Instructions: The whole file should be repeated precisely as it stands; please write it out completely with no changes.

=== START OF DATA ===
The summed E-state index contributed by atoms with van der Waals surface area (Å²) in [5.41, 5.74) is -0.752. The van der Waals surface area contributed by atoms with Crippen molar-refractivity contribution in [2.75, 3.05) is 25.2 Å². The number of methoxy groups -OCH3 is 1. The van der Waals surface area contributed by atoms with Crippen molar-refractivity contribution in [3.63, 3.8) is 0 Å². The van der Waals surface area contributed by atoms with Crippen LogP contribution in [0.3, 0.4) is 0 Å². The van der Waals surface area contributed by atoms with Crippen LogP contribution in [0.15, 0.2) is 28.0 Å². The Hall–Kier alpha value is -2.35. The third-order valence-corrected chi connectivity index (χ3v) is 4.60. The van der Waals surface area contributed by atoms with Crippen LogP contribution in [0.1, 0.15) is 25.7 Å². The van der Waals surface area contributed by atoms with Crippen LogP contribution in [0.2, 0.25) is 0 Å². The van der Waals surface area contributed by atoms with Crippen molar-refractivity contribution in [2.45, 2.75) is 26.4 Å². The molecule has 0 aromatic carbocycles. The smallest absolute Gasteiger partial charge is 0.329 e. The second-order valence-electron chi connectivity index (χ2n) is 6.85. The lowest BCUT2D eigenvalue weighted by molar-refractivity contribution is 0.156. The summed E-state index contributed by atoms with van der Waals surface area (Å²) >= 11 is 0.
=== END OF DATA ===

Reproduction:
The summed E-state index contributed by atoms with van der Waals surface area (Å²) in [5.41, 5.74) is -0.752. The van der Waals surface area contributed by atoms with Crippen molar-refractivity contribution in [2.75, 3.05) is 25.2 Å². The number of methoxy groups -OCH3 is 1. The van der Waals surface area contributed by atoms with Crippen molar-refractivity contribution in [3.63, 3.8) is 0 Å². The van der Waals surface area contributed by atoms with Crippen LogP contribution in [0.3, 0.4) is 0 Å². The van der Waals surface area contributed by atoms with Crippen LogP contribution in [0.15, 0.2) is 28.0 Å². The Hall–Kier alpha value is -2.35. The third-order valence-corrected chi connectivity index (χ3v) is 4.60. The van der Waals surface area contributed by atoms with Crippen LogP contribution in [0.1, 0.15) is 25.7 Å². The van der Waals surface area contributed by atoms with Crippen LogP contribution in [0.2, 0.25) is 0 Å². The van der Waals surface area contributed by atoms with Crippen molar-refractivity contribution in [2.45, 2.75) is 26.4 Å². The molecule has 0 aromatic carbocycles. The smallest absolute Gasteiger partial charge is 0.329 e. The second-order valence-electron chi connectivity index (χ2n) is 6.85. The lowest BCUT2D eigenvalue weighted by molar-refractivity contribution is 0.156. The summed E-state index contributed by atoms with van der Waals surface area (Å²) >= 11 is 0.